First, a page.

Elevated serum uric acid tied to adverse reproductive outcomes in women with PCOS undergoing IVF
A study published in the American Journal of Obstetrics and Gynecology has concluded that in women with PCOS (polycystic ovary syndrome), elevated serum uric acid level decreases the probability of live birth and clinical pregnancy. The researchers also added that it increases the risk of low birth weight in such cases. Nearly 8–12% of women of reproductive age are affected by PCOS. It is...
A study published in the American Journal of Obstetrics and Gynecology has concluded that in women with PCOS (polycystic ovary syndrome), elevated serum uric acid level decreases the probability of live birth and clinical pregnancy. The researchers also added that it increases the risk of low birth weight in such cases.
Nearly 8–12% of women of reproductive age are affected by PCOS. It is one of the most common endocrinopathies affecting 10–35% of obese women.
PCOS is associated with infertility and hormonal changes. During the development of PCOD, some women showed evidence of increased serum uric acid levels than ordinary women.
Serum uric acid, one of the distinguishing factors of metabolic syndrome, is elevated in PCOD. This is closely attributed to its relationship with insulin resistance, hyperandrogenemia and hyperinsulinemia in PCOD women
Uric acid is a potent scavenger and essential antioxidant in humans. It is the independent risk factor for metabolic syndrome. The relationship and association between hormonal changes and SUA level in PCOD remain unclarified. A study has concluded that the incidence of hyperuricemia in PCOS subjects is 66.25%.
Considering the above background, a study was conducted by Dr Yang from Reproductive Medicine Center at Wenzhou Medical University, China, to evaluate:
What is the relationship between Serum Uric Acid level and reproductive outcomes in PCOS women undergoing in-vitro fertilization or intracytoplasmic sperm injection (IVF or ICSI) embryo transfer cycles?
The critical points of the study are:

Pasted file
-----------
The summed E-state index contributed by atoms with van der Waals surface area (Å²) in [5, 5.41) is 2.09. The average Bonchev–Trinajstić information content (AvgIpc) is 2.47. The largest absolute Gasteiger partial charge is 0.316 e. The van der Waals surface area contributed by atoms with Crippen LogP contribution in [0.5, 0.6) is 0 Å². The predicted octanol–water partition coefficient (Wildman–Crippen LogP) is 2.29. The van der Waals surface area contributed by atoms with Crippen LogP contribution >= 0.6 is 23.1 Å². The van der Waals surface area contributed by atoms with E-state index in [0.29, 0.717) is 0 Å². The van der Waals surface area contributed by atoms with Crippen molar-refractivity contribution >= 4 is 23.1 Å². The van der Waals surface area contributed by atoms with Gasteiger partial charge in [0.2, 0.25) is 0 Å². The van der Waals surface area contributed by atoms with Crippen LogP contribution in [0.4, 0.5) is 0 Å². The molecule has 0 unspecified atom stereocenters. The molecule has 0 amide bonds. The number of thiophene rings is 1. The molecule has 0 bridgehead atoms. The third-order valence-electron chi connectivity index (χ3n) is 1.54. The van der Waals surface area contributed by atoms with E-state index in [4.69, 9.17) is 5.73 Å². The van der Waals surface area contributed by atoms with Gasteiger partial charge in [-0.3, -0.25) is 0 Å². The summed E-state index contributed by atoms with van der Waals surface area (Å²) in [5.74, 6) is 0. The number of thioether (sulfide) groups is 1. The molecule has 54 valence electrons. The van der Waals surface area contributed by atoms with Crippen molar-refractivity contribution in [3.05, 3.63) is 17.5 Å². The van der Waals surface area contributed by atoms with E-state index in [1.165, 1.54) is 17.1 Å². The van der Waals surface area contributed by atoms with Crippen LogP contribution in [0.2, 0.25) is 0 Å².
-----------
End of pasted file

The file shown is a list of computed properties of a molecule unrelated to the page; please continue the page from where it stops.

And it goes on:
- The study was a retrospective cohort study conducted in a university-affiliated reproductive medicine centre.
- The study included 883 women with a history of PCOS and first IVF or ICSI embryo transfer cycles (January 2010-January 2021).
- Logistic regression analysis was performed to obtain the OR/Odds Ratio for IVF outcomes based on the SUA quartiles(with or without adjusting).
- The primary outcome measured in the study was the live birth rate.
- There was a decreasing trend in the live birth rate from the lowest quartile to the highest (Q1: 61.8% and Q4: 45.9%) in quartiles of SUA levels. This was significant, and the value of the P trend was 0.002.
- There was an increase in low birth weight percentage from Q1 (22.3%) to Q4 (31.7%). The value of the P trend was 0.049.
- Women in Q4 had a lower probability of clinical pregnancy and live birth. There was a higher risk of low birth weight with all P values of < 0.05.
The researchers said, "The GAM models (unadjusted and adjusted) indicated that with an increase in SUA level, there was an overall decrease in the probability of the live birth rate and clinical pregnancy. We also observed the increasing profile of low birth weight risk."
We warrant further studies and investigations to confirm these findings in the future, they said.
The researchers explained that we investigated the association between Serum Uric Acid Levels and the reproductive outcomes in PCOS women. The previous studies mentioned that SUA levels are elevated significantly in PCOS women, but our study has added additional evidence relating it to adverse reproductive outcomes.
Elevated serum uric acid level is associated with adverse reproductive outcomes in women with polycystic ovary syndrome undergoing IVF or ICSI embryo transfer cycles: a retrospective cohort study. Haiyan Yang et al
BDS,MDS in Periodontics and Implantology
Dr. Aditi Yadav is a BDS, MDS in Periodontics and Implantology. She has a clinical experience of 5 years as a laser dental surgeon. She also has a Diploma in clinical research and pharmacovigilance and is a Certified data scientist. She is currently working as a content developer in e-health services. Dr. Yadav has a keen interest in Medical Journalism and is actively involved in Medical Research writing.